| || |The Berean Expositor Volume 36 - Page 240 of 243 Index | Zoom | |
Pneumatikos. "Spiritually discerned" (I Cor. 2: 14).
Ekpneo. "He gave up the ghost" (Luke 23: 46).
Empneo. "Saul, yet breathing out threatenings" (Acts 9: 1).
Kapnos. "Vapour of smoke" (Acts 2: 19).
Hupopneo. "And when the south wind blew softly" (Acts 27: 13).
The word has entered into our language, and we have such words as pneometer,
pneumatic and pneumonia in each case retaining the primitive idea of "breathing". The
words "inspiration" and "inspire" are used in the English language with this primitive
idea of breathing, as well as in the doctrinal sense. It is used as the opposite of expire,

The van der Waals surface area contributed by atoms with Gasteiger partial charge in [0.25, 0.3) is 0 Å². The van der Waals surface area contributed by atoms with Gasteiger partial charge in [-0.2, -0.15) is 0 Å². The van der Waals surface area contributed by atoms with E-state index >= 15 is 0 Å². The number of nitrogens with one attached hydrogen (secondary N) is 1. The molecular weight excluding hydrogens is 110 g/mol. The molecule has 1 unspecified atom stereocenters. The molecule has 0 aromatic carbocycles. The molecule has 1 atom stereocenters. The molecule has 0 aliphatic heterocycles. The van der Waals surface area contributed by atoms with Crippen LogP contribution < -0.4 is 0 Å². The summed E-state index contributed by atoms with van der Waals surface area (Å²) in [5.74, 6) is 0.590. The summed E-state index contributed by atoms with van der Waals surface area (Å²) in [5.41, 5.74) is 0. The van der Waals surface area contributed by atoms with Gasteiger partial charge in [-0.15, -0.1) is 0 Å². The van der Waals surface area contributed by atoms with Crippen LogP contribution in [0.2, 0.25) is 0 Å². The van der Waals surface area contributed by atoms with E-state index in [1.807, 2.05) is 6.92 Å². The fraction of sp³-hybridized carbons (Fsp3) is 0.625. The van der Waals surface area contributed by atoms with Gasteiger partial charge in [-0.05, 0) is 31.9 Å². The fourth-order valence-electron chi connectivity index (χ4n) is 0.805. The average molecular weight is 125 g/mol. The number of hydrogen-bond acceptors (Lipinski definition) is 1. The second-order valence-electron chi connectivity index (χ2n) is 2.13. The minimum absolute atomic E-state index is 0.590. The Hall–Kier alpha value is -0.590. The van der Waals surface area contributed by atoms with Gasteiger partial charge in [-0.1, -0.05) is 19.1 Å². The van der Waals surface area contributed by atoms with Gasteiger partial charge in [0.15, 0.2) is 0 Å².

and we speak of the inspiratory organs, which draw in the air during respiration. The
apostle Paul asserts that "the sacred letters" or "all scripture" is "breathed by God". In
this passage it is not the writers that are in view. Holy men of God indeed were moved
by the Spirit of God (II Pet. 1: 21), but Paul, in II Tim. 3: 16, is speaking of "the
writings" themselves. What has been written in pasa graphe "all scripture" is nothing
less nor more than what "God breathed". They are inspired words. It follows that such
Scriptures must be inerrant, infallible, authoritative, perfect.